NOYB Reflects on the 4 Year Anniversary of the GDPR

It has been four years since the GDPR laws were passed in Europe. NOYB offered a reflection of this.

Back in 2018, the GDPR came into force. At the time, there was mixed reaction as to what it means. Some, largely European digital rights organizations, felt that it ushered in a new era of respect for privacy in Europe. Others, like American observers, felt that it was an overreach of the government, requiring unnecessary and overly burdensome requirements to remain in compliance with the law.

What it did do was set a golden standard for the world to follow. Compared to Europe, the US system seemed more haphazard with different government organizations trying to enforce some semblance of privacy. While they are able to lay out fines from time to time, there isn’t exactly a uniform system in place to go after companies who violate the privacy of citizens. In Canada, it’s even worse because the only system in place here is finger wagging and strongly worded letters. Compared to Europe, Canada looks like it lives in the stone age. Even worse is the overall reluctance of the government to move these laws forward, forcing Canadian’s to beg officials to finally do something.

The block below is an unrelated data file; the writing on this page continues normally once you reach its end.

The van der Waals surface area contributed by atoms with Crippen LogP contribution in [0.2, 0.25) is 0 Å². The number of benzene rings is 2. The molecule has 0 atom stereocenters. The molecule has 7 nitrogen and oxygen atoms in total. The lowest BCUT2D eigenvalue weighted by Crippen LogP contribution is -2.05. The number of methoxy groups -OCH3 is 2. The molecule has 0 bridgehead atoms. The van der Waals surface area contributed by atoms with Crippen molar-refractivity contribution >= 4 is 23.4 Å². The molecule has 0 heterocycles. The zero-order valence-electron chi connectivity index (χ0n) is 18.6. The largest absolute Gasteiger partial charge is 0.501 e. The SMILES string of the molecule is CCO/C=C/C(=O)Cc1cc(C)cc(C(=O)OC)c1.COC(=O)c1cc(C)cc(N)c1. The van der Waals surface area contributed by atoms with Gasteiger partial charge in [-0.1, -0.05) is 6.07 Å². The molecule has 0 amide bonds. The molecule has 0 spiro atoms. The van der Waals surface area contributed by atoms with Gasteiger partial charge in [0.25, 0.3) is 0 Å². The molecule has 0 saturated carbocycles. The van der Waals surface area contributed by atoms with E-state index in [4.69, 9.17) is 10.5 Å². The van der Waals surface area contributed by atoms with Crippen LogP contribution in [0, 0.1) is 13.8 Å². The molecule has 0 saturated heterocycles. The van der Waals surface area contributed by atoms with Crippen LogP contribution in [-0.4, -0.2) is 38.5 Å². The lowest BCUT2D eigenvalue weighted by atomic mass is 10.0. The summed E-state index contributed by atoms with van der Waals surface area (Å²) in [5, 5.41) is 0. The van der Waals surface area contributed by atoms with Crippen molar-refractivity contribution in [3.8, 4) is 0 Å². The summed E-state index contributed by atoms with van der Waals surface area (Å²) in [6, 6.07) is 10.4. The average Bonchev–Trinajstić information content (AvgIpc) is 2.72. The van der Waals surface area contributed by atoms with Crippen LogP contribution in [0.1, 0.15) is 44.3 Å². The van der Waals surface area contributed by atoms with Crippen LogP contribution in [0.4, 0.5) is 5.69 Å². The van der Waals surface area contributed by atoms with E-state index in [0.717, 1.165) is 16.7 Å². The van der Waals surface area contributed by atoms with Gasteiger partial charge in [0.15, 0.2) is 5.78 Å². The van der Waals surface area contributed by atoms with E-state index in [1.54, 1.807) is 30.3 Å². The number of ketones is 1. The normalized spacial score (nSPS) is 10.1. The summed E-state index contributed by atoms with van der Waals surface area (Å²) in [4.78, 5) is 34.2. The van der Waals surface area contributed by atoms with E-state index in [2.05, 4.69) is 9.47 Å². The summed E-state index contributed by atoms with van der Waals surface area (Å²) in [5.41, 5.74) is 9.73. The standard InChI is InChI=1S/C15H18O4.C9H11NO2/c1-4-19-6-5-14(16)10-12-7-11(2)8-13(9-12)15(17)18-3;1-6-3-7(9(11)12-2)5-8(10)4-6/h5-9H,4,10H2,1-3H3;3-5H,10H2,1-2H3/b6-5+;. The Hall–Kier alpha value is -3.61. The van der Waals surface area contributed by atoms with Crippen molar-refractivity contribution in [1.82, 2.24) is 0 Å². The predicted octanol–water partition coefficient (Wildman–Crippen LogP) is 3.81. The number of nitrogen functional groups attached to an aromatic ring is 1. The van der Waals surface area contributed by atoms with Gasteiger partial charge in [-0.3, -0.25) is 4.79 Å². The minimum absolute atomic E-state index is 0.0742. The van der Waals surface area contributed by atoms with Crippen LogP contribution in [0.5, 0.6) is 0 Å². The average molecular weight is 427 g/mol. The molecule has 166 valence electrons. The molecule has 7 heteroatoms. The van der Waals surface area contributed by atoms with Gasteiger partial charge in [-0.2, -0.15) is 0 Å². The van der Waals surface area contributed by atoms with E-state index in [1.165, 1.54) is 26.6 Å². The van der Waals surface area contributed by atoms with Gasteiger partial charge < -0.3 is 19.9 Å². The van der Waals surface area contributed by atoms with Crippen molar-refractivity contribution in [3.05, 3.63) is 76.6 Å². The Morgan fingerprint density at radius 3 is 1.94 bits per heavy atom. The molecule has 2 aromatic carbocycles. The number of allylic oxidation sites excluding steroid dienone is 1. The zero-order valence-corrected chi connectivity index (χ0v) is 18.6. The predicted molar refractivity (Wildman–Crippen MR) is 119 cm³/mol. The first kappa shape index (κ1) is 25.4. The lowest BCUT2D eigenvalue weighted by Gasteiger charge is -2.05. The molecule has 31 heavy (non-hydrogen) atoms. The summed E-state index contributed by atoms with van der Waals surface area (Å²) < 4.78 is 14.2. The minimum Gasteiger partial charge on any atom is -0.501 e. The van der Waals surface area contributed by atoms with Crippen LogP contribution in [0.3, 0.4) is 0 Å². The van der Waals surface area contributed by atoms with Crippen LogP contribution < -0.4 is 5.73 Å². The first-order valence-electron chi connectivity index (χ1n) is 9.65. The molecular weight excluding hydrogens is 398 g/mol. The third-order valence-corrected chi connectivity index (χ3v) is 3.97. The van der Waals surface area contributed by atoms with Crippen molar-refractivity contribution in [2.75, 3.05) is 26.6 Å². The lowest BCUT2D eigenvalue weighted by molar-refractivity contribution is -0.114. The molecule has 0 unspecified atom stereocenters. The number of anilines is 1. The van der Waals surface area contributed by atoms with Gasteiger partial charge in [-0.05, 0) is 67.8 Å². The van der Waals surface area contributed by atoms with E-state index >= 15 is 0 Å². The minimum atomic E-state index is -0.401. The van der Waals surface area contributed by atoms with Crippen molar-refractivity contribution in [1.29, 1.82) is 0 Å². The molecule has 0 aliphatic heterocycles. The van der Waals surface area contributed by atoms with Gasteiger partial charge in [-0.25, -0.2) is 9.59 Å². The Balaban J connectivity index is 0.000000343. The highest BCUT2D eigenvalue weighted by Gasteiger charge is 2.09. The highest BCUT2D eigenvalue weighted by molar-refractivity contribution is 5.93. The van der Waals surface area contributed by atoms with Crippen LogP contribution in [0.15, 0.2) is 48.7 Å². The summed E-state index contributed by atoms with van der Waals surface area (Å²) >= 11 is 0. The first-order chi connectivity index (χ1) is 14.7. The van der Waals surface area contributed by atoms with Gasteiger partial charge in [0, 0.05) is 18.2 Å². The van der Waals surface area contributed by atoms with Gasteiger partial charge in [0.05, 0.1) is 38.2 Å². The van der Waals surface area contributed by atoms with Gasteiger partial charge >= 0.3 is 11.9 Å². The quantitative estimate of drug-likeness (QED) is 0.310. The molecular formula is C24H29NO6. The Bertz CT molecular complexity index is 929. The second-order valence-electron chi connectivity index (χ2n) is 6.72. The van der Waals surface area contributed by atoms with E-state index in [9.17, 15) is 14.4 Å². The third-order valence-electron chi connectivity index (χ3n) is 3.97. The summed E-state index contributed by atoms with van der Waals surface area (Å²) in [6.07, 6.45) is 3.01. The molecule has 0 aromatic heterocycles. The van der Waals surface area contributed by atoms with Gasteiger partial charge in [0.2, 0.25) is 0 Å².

So, four years on, how has GDPR worked out? Well, it isn’t exactly a perfect picture. NOYB raises the point that there are two components to law enforcement: a law on the books and enforcement. While there isn’t exactly any issue with having satisfactory laws on the books, the sore point still seems to be on actually enforcing the laws. From NOYB:

GDPR did not change a culture of non-compliance. When the GDPR became applicable on 25 May 2018, it was perceived as a watershed moment. Comments were somewhere between the EU getting serious about privacy and the internet breaking down at midnight. The past four years have shown that a law alone does not change business models that are based on the abuse of personal data and a culture within the privacy profession that is often focusing on covering up non-compliance. After a first moment of shock, large part of the data industry has learned to live with GDPR without actually changing practices. This is mainly done by simply ignoring users’ rights and getting away with it.